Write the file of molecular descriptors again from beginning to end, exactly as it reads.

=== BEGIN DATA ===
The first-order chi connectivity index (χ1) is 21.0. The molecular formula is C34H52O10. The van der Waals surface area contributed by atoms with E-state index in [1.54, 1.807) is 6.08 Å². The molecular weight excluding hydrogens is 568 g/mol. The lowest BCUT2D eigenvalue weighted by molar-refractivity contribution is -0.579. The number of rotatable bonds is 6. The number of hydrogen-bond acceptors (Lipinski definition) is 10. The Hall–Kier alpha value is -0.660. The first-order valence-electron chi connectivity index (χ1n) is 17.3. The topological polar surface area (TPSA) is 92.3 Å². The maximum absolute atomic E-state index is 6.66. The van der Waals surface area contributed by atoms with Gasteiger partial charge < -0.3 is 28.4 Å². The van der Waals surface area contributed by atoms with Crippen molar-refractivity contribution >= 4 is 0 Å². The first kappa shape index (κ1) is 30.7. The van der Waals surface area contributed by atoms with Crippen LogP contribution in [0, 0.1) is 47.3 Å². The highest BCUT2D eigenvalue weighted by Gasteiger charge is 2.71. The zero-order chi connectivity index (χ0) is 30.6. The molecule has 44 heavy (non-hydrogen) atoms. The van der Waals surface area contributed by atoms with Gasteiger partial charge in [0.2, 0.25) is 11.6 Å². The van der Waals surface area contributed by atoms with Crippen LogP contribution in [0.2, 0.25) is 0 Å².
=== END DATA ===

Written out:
The first-order chi connectivity index (χ1) is 21.0. The molecular formula is C34H52O10. The van der Waals surface area contributed by atoms with E-state index in [1.54, 1.807) is 6.08 Å². The molecular weight excluding hydrogens is 568 g/mol. The lowest BCUT2D eigenvalue weighted by molar-refractivity contribution is -0.579. The number of rotatable bonds is 6. The number of hydrogen-bond acceptors (Lipinski definition) is 10. The Hall–Kier alpha value is -0.660. The first-order valence-electron chi connectivity index (χ1n) is 17.3. The topological polar surface area (TPSA) is 92.3 Å². The maximum absolute atomic E-state index is 6.66. The van der Waals surface area contributed by atoms with Gasteiger partial charge < -0.3 is 28.4 Å². The van der Waals surface area contributed by atoms with Crippen molar-refractivity contribution >= 4 is 0 Å². The first kappa shape index (κ1) is 30.7. The van der Waals surface area contributed by atoms with Crippen LogP contribution in [0, 0.1) is 47.3 Å². The highest BCUT2D eigenvalue weighted by Gasteiger charge is 2.71. The zero-order chi connectivity index (χ0) is 30.6. The molecule has 44 heavy (non-hydrogen) atoms. The van der Waals surface area contributed by atoms with Gasteiger partial charge in [0.2, 0.25) is 11.6 Å². The van der Waals surface area contributed by atoms with Crippen LogP contribution in [0.2, 0.25) is 0 Å².